07-10 atom working out

[Image above] A faster process is not necessarily easier, as grain boundary diffusion of cations in certain metal oxides goes to show. Credit: ACerS

Whenever I hear discussions of clean and renewable energy innovations, I almost immediately think of metal oxides.

Metal oxides have played a big role in established and emerging energy technologies. In particular, perovskite oxides and fluorite oxides—or oxides with structures similar to the mineral perovskite (CaTiO3) and fluorite (CaF2), respectively—are seen in everything from fuel cells to nuclear fuels due to their great thermal stability and good oxygen ion conductivities.

Despite their widespread use, there remains an aspect of these oxygen-ion conducting metal oxides that is still relatively unexplored—cation diffusion.

Cation diffusion: A slow (but essential) transportation mechanism

In oxygen-ion conducting metal oxides, the mechanisms governing diffusion of negatively charged oxygen ions (anions) generally receive much more attention than the mechanisms governing diffusion of positively charged metal ions (cations) because of the anions’ role in conductivity.

“It is the oxide ions that are highly mobile, providing the dominant contribution to the electrical conductivity,” explains Roger De Souza, professor at RWTH Aachen University, in an email. “The [metal] cations, in contrast, are far less mobile, and their contribution to the overall conductivity is negligible.”

However, though cations’ role in conductivity is small, “The diffusion of the cations is nevertheless important for long-term processes, or processes at very high temperatures: sintering, grain growth, interdiffusion, creep, phase formation, and kinetic unmixing,” De Souza adds.

Research on cation diffusion has found that, unlike anions, cations tend to diffuse faster along grain boundaries, i.e., the interfaces between grains of differing crystal orientations in polycrystalline structures. This finding may be surprising to students who associate grain boundaries with decreased conductivity—but remember, conductivity mainly depends on the anions, not the cations.

“The transport of oxide ions across boundaries is indeed hindered,” De Souza says. “For the cations, diffusion experiments … show that grain boundaries provide a fast path for the very slow cations.”

Currently, most knowledge concerning fast diffusion of cations along grain boundaries comes from studies on metals, not ceramics. And this fact cannot be overlooked due to an inherent difference between metal and ceramic grain boundaries.

In metals, the grain boundaries are locally electroneutral, meaning they hold no charge. Ceramic grain boundaries, however, generally become electrostatically charged, which causes the adjacent bulk areas to develop space-charge layers (SCLs), i.e., areas that are structurally part of the bulk but electrically part of the grain boundary.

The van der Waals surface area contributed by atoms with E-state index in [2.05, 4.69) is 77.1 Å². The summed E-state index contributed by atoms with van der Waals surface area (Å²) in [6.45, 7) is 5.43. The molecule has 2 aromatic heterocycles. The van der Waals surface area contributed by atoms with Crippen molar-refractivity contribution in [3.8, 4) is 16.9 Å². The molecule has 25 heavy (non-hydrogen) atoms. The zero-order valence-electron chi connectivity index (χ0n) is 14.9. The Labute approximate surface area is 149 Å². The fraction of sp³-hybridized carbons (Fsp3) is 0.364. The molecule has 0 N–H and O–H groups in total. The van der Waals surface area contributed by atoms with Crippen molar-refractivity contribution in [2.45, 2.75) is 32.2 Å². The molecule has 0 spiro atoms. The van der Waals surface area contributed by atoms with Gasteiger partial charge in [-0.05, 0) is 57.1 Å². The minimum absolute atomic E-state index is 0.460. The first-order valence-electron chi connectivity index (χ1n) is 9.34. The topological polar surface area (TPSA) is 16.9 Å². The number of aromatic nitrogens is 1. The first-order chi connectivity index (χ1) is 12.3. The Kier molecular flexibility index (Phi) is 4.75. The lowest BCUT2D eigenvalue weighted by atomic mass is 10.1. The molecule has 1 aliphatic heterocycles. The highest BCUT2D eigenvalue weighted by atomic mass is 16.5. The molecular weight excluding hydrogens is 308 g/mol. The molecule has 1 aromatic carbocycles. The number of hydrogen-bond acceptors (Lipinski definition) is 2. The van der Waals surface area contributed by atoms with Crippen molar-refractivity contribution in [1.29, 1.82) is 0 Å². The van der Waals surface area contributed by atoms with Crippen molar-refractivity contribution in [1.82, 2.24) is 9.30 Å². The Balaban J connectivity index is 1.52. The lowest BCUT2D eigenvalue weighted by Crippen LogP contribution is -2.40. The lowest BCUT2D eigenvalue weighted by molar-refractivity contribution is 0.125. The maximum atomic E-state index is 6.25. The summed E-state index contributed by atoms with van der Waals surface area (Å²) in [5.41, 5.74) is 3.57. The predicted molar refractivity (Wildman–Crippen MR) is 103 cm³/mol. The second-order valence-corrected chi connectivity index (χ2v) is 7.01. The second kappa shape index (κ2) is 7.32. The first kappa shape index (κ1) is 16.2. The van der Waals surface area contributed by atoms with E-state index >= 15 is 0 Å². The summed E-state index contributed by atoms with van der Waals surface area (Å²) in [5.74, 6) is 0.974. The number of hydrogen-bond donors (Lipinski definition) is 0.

SCLs can drastically alter the concentration of point defects in that area, such as the number of oxygen and cation vacancies, which naturally affects ion diffusion. And yet surprisingly, there are no studies to date investigating the effect of SCLs on cation diffusion in fluorite (and some perovskite) oxides.

“It was a big surprise to us that the presence of SCLs has not been invoked so far, [especially because the presence of them are widely accepted],” De Souza says. So, he and doctoral candidate Jana Parras decided to investigate the effect of SCLs themselves.

Cation diffusion in fluorite and perovskite oxides

To investigate how grain boundaries and SCLs affect cation diffusion, Parras and De Souza attacked the problem with a two-step, continuum-level approach, in which point-defect distributions were calculated before cation diffusion was allowed to occur.

Using this approach, they ran numerous diffusion simulations for both fluorite and perovskite oxides and varied four parameters over a range of temperatures: percent of oxygen vacancies in the bulk, standard chemical potential of the oxygen vacancies, and number densities of core sites for oxygen vacancies and acceptor dopants.

Among their findings, the most important one had to do with activation enthalpy, i.e., the amount of energy necessary to initiate diffusion.

They found that although cations diffuse faster along the grain boundary than in the bulk, the activation enthalpy for grain-boundary diffusion can approach, or even equal, the activation enthalpy for bulk diffusion. In other words, even though diffusion along the grain boundary was faster, it took the same amount of energy to occur.

“If in the past you found [equal activation enthalpy] experimentally, it was considered to be unphysical. You had done something wrong in your experiments. And for metals, I would agree,” De Souza says. “But for oxides, we have now shown that it is not unphysical. In fact, we have shown that there is a solid physical basis for such behavior.”

De Souza says they are now pursuing two further avenues of research, one computational and one experimental, to investigate the diffusion mechanism more. And this time, they have an additional tool to help them out—based on the information in this study, Parras and De Souza derived an empirical relationship that predicts the grain-boundary diffusivity using knowledge of space-charge parameters and bulk diffusivity.

The paper, published in Acta Materialia, is “Grain-boundary diffusion of cations in fluorite-type oxides is faster but not always easier” (DOI: 10.1016/j.actamat.2020.05.022).